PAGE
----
A ban on testing and deployment of kinetic-kill ASATs must be verifiable and enforceable. The fact that systems such as the Nudol and SM-3 are based on ballistic missile defence technologies complicates verification and monitoring of compliance. Would states such as Russia and China agree to intrusive inspections as an essential component of a verification and monitoring regime? How can dual-role systems, which can carry out both ballistic missile defence and ASAT tasks in low-earth orbit, be differentiated? A suspicion that states will maintain such capabilities will intensify pressure to develop counter-responses.
The proponents of a ban need to confront the reality that while their diplomatic efforts occur through international bodies such as the UN working group, the activities of states’ military forces may be disconnected from the objectives and statements of civil authorities or the good intentions of representatives at such negotiations.
It doesn’t seem credible that Roscosmos would have agreed to a test of a kinetic-kill ASAT that could then place the ISS, its own cosmonauts and US astronauts at risk. It must not have known that this test was going to take place, and almost certainly would have taken protective measures if it had been warned. The Washington Post quoted NASA administrator Bill Nelson as saying he believed the Russian space agency was not informed of the test by its own government.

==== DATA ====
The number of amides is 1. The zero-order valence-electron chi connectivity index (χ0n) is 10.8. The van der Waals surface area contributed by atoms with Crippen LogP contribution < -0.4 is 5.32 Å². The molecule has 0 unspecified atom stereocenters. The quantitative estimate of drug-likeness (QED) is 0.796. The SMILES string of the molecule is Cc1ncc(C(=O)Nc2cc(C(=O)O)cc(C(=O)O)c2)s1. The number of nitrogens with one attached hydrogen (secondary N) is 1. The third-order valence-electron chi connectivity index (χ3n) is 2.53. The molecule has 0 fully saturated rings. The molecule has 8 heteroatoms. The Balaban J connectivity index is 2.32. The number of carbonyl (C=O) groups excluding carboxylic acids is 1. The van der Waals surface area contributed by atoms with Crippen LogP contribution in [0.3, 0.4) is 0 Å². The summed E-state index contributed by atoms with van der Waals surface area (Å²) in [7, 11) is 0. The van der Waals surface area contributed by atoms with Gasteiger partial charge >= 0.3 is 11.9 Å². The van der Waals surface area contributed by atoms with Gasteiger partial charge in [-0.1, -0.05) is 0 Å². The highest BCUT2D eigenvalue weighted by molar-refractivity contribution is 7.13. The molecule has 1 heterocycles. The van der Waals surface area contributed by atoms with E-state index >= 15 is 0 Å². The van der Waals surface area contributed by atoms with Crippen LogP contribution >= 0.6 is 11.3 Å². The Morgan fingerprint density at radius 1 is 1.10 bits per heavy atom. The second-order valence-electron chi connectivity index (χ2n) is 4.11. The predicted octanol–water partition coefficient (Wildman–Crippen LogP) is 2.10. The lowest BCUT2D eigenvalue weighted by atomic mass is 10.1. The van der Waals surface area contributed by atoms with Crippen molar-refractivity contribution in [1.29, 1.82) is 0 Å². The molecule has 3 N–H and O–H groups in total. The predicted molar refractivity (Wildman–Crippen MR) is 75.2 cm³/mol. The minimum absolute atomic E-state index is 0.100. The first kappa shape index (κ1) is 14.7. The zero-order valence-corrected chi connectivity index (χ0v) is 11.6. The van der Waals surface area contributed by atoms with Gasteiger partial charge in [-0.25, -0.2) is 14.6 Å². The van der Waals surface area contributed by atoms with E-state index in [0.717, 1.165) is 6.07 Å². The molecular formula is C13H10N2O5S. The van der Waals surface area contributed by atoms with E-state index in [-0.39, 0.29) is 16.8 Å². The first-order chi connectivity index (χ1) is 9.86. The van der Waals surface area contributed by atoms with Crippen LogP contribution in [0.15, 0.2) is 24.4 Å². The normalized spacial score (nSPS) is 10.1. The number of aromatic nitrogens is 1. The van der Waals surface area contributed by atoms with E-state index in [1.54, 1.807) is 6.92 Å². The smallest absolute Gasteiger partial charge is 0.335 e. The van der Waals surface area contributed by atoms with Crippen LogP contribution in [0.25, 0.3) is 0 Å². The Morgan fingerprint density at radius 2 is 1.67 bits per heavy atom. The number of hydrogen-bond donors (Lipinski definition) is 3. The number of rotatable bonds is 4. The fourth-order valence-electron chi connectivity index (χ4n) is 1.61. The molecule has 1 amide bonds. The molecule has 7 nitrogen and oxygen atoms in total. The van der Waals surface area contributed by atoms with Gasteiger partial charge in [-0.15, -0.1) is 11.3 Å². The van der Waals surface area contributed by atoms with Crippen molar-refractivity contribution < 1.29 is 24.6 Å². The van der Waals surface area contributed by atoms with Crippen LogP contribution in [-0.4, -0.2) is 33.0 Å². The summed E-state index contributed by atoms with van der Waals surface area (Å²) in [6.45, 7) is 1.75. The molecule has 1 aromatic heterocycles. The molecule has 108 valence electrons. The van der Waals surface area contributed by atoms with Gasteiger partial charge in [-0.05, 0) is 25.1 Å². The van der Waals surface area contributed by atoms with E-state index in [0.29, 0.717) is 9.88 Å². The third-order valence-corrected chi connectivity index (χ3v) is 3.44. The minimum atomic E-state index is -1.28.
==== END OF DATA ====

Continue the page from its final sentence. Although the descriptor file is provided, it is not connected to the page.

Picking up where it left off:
There’s still the question of who should be held responsible if there’s to be a verifiable and meaningful ban on ASATs.
The Russian ASAT test is a huge setback to efforts to build international trust upon which any future ban on ASATs, let alone norms of responsible behaviour, could be based. In addition to blowing up a satellite and endangering the space environment, Russia has seriously damaged the prospects for meaningful progress in arms control in space. The fallout leaves serious questions as to whether the Russian government, which would have authorised this test, is genuine in promoting efforts towards arms control in space.
Malcolm Davis is a senior analyst at ASPI. He is on Twitter at @Dr_M_Davis.
This article was originally published by the Australian Strategic Policy Institute.